Publications Repository - Helmholtz-Zentrum Dresden-Rossendorf

1 Publication
Numerical simulations for the DRESDYN precession dynamo
Giesecke, A.; Vogt, T.; Gundrum, T.; Stefani, F.;
More than 100 years ago, Henri Poincar{\'e} in his pioneering study showed that the inviscid base flow in a precessing spheroid is described by a constant vorticity solution, the spin-over mode. Since then there have been repeated discussions whether the geodynamo is driven (or at least influenced) by precession. More recently, precession has also been considered as an important mechanism for the explanation of the ancient lunar dynamo.

Experiments with precessing fluids in cylindrical and in spherical geometry showed that precession indeed is an efficient mechanism to drive substantial flows even on the laboratory scale without making use of propellers or pumps. A precession dynamo experiment is currently under construction within the project DRESDYN (DREsden Sodium facility for DYNamo and thermohydraulic studies) at Helmholtz-Zentrum Dresden-Rossendorf (HZDR) in which a precession driven flow of liquid sodium will be used to drive dynamo action.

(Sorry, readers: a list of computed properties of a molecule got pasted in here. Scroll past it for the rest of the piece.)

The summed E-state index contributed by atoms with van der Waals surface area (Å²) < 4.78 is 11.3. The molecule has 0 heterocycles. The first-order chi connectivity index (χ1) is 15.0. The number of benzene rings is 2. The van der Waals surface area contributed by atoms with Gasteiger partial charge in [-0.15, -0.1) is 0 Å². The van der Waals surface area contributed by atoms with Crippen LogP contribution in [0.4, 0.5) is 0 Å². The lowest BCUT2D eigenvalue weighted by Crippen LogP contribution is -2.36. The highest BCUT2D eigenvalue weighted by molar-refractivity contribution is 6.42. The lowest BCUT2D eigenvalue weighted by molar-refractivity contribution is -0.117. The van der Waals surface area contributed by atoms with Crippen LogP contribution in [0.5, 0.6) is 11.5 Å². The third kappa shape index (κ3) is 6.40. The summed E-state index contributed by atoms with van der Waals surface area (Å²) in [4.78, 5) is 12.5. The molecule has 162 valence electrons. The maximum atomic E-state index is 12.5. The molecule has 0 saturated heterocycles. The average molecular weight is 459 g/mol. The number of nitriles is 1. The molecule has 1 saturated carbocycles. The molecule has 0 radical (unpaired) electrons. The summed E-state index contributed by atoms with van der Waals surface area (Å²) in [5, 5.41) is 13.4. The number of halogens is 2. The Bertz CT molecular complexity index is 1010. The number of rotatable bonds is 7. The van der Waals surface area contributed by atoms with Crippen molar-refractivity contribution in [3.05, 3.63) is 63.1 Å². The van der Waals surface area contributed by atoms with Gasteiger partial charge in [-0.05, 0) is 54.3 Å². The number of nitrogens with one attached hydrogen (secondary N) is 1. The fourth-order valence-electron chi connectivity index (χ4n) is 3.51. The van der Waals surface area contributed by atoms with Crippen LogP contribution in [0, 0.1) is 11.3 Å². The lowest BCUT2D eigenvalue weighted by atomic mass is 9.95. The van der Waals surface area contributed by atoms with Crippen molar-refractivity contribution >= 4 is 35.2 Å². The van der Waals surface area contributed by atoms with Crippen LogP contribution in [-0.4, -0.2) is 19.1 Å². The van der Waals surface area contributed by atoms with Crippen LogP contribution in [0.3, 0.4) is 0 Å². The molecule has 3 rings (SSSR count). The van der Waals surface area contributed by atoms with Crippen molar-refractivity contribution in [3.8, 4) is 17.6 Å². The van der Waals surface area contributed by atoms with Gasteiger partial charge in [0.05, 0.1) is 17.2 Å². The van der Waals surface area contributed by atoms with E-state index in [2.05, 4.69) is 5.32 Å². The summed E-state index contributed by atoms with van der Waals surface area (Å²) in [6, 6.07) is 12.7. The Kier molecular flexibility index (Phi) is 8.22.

Here we address related numerical and experimental examinations in order to identify parameter regions where the onset of magnetic field excitation will be possible. Preliminary kinematic dynamo models using a prescribed flow field from hydrodynamic simulations, exhibit magnetic field excitation at critical magnetic Reynolds numbers around ${\rm{Rm}}_{\rm{c}} \approx 430$, which is well within the range of the planned liquid sodium experiment. Our results show that large scale inertial modes excited by precession are able to excite dynamo action when their structure is sufficiently complex, i.e. the forcing is sufficiently strong.
More advanced models that take into account the container's finite conductivity show that boundary conditions may play an important role, but the critical magnetic Reynolds number will still be achievable in the planned experiment.
Keywords: Dynamo, DRESDYN
  • Lecture (Conference)
    MHD Days 2018, 26.-29.11.2018, Dresden, Germany

Publ.-Id: 28292 - Permalink